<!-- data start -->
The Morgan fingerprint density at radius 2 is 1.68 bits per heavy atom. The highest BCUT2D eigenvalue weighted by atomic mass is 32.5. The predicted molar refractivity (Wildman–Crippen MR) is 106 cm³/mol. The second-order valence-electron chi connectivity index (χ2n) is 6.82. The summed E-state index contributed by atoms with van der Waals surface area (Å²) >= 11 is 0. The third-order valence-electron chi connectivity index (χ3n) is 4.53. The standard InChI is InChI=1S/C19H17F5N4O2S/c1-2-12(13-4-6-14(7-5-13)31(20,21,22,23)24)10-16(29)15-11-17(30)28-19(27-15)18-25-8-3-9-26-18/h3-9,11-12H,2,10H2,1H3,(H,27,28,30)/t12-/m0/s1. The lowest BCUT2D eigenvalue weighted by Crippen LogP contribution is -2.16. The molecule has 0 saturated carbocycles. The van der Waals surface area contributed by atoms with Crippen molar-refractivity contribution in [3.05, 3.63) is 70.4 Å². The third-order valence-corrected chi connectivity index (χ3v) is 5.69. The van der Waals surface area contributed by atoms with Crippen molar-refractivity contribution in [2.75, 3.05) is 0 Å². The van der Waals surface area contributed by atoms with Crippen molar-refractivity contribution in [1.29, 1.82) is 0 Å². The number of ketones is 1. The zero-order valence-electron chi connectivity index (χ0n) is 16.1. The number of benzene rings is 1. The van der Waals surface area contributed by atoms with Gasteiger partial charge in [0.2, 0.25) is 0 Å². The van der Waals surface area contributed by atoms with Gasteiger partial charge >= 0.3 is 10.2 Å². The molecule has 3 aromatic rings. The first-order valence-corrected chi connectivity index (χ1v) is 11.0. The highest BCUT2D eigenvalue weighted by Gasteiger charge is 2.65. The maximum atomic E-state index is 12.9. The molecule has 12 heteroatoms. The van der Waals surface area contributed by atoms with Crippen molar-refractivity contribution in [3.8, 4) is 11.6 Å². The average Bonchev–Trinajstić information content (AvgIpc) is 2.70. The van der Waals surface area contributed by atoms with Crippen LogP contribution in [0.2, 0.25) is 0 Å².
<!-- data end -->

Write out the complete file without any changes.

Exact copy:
The Morgan fingerprint density at radius 2 is 1.68 bits per heavy atom. The highest BCUT2D eigenvalue weighted by atomic mass is 32.5. The predicted molar refractivity (Wildman–Crippen MR) is 106 cm³/mol. The second-order valence-electron chi connectivity index (χ2n) is 6.82. The summed E-state index contributed by atoms with van der Waals surface area (Å²) >= 11 is 0. The third-order valence-electron chi connectivity index (χ3n) is 4.53. The standard InChI is InChI=1S/C19H17F5N4O2S/c1-2-12(13-4-6-14(7-5-13)31(20,21,22,23)24)10-16(29)15-11-17(30)28-19(27-15)18-25-8-3-9-26-18/h3-9,11-12H,2,10H2,1H3,(H,27,28,30)/t12-/m0/s1. The lowest BCUT2D eigenvalue weighted by Crippen LogP contribution is -2.16. The molecule has 0 saturated carbocycles. The van der Waals surface area contributed by atoms with Crippen molar-refractivity contribution in [3.05, 3.63) is 70.4 Å². The third-order valence-corrected chi connectivity index (χ3v) is 5.69. The van der Waals surface area contributed by atoms with Crippen molar-refractivity contribution in [2.75, 3.05) is 0 Å². The van der Waals surface area contributed by atoms with Crippen molar-refractivity contribution in [1.29, 1.82) is 0 Å². The number of ketones is 1. The zero-order valence-electron chi connectivity index (χ0n) is 16.1. The number of benzene rings is 1. The van der Waals surface area contributed by atoms with Gasteiger partial charge in [0.2, 0.25) is 0 Å². The van der Waals surface area contributed by atoms with Gasteiger partial charge >= 0.3 is 10.2 Å². The molecule has 3 aromatic rings. The first-order valence-corrected chi connectivity index (χ1v) is 11.0. The highest BCUT2D eigenvalue weighted by Gasteiger charge is 2.65. The maximum atomic E-state index is 12.9. The molecule has 12 heteroatoms. The van der Waals surface area contributed by atoms with Crippen molar-refractivity contribution in [3.8, 4) is 11.6 Å². The average Bonchev–Trinajstić information content (AvgIpc) is 2.70. The van der Waals surface area contributed by atoms with Crippen LogP contribution in [0.2, 0.25) is 0 Å².